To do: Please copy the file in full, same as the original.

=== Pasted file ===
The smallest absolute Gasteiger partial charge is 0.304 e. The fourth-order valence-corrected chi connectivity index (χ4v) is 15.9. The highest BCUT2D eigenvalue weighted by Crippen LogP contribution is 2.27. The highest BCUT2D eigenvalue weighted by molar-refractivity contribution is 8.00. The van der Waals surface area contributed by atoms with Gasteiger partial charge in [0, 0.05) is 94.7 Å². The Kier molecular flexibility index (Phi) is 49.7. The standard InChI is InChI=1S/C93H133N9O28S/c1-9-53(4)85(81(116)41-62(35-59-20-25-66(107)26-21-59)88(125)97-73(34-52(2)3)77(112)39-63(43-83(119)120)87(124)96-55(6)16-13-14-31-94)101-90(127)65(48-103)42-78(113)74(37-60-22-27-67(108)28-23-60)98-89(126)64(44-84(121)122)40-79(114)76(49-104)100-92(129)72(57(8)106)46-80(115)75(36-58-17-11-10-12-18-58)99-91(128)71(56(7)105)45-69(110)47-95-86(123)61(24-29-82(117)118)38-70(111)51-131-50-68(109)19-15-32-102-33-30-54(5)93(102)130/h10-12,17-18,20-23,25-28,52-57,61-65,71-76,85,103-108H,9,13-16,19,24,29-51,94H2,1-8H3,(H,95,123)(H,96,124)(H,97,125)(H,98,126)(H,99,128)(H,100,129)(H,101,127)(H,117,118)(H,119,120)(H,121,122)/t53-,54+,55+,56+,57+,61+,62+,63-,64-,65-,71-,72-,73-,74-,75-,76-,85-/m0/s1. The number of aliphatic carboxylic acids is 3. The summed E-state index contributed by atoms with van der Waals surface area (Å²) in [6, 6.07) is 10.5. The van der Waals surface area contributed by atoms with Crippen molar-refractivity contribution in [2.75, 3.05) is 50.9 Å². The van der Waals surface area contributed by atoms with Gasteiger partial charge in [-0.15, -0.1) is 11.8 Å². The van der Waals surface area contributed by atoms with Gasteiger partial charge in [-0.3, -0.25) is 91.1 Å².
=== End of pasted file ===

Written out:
The smallest absolute Gasteiger partial charge is 0.304 e. The fourth-order valence-corrected chi connectivity index (χ4v) is 15.9. The highest BCUT2D eigenvalue weighted by Crippen LogP contribution is 2.27. The highest BCUT2D eigenvalue weighted by molar-refractivity contribution is 8.00. The van der Waals surface area contributed by atoms with Gasteiger partial charge in [0, 0.05) is 94.7 Å². The Kier molecular flexibility index (Phi) is 49.7. The standard InChI is InChI=1S/C93H133N9O28S/c1-9-53(4)85(81(116)41-62(35-59-20-25-66(107)26-21-59)88(125)97-73(34-52(2)3)77(112)39-63(43-83(119)120)87(124)96-55(6)16-13-14-31-94)101-90(127)65(48-103)42-78(113)74(37-60-22-27-67(108)28-23-60)98-89(126)64(44-84(121)122)40-79(114)76(49-104)100-92(129)72(57(8)106)46-80(115)75(36-58-17-11-10-12-18-58)99-91(128)71(56(7)105)45-69(110)47-95-86(123)61(24-29-82(117)118)38-70(111)51-131-50-68(109)19-15-32-102-33-30-54(5)93(102)130/h10-12,17-18,20-23,25-28,52-57,61-65,71-76,85,103-108H,9,13-16,19,24,29-51,94H2,1-8H3,(H,95,123)(H,96,124)(H,97,125)(H,98,126)(H,99,128)(H,100,129)(H,101,127)(H,117,118)(H,119,120)(H,121,122)/t53-,54+,55+,56+,57+,61+,62+,63-,64-,65-,71-,72-,73-,74-,75-,76-,85-/m0/s1. The number of aliphatic carboxylic acids is 3. The summed E-state index contributed by atoms with van der Waals surface area (Å²) in [6, 6.07) is 10.5. The van der Waals surface area contributed by atoms with Crippen molar-refractivity contribution in [2.75, 3.05) is 50.9 Å². The van der Waals surface area contributed by atoms with Gasteiger partial charge in [-0.15, -0.1) is 11.8 Å². The van der Waals surface area contributed by atoms with Gasteiger partial charge in [-0.3, -0.25) is 91.1 Å².